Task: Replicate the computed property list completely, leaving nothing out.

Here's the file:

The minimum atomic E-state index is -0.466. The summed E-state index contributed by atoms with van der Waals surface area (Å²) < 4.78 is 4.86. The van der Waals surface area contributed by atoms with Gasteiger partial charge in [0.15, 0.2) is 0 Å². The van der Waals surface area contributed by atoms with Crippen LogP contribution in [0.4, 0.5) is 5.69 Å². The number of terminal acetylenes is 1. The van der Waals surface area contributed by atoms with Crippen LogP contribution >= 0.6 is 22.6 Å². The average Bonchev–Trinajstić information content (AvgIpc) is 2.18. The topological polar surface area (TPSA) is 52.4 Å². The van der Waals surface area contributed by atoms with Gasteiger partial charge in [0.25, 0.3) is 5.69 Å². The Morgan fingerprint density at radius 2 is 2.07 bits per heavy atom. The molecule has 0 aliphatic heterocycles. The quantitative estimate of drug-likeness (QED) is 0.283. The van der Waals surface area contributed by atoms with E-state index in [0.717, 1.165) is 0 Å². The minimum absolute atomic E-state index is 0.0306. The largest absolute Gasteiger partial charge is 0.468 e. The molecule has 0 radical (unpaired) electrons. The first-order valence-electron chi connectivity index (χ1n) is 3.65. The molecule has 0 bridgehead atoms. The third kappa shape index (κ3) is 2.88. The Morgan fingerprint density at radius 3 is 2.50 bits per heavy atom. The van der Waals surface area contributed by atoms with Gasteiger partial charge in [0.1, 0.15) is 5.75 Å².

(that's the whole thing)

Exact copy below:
The minimum atomic E-state index is -0.466. The summed E-state index contributed by atoms with van der Waals surface area (Å²) < 4.78 is 4.86. The van der Waals surface area contributed by atoms with Gasteiger partial charge in [0.15, 0.2) is 0 Å². The van der Waals surface area contributed by atoms with Crippen LogP contribution in [0.4, 0.5) is 5.69 Å². The number of terminal acetylenes is 1. The van der Waals surface area contributed by atoms with Crippen LogP contribution >= 0.6 is 22.6 Å². The average Bonchev–Trinajstić information content (AvgIpc) is 2.18. The topological polar surface area (TPSA) is 52.4 Å². The van der Waals surface area contributed by atoms with Gasteiger partial charge in [0.25, 0.3) is 5.69 Å². The Morgan fingerprint density at radius 2 is 2.07 bits per heavy atom. The molecule has 0 aliphatic heterocycles. The quantitative estimate of drug-likeness (QED) is 0.283. The van der Waals surface area contributed by atoms with E-state index in [0.717, 1.165) is 0 Å². The minimum absolute atomic E-state index is 0.0306. The largest absolute Gasteiger partial charge is 0.468 e. The molecule has 0 radical (unpaired) electrons. The first-order valence-electron chi connectivity index (χ1n) is 3.65. The molecule has 0 bridgehead atoms. The third kappa shape index (κ3) is 2.88. The Morgan fingerprint density at radius 3 is 2.50 bits per heavy atom. The van der Waals surface area contributed by atoms with Gasteiger partial charge in [0.1, 0.15) is 5.75 Å².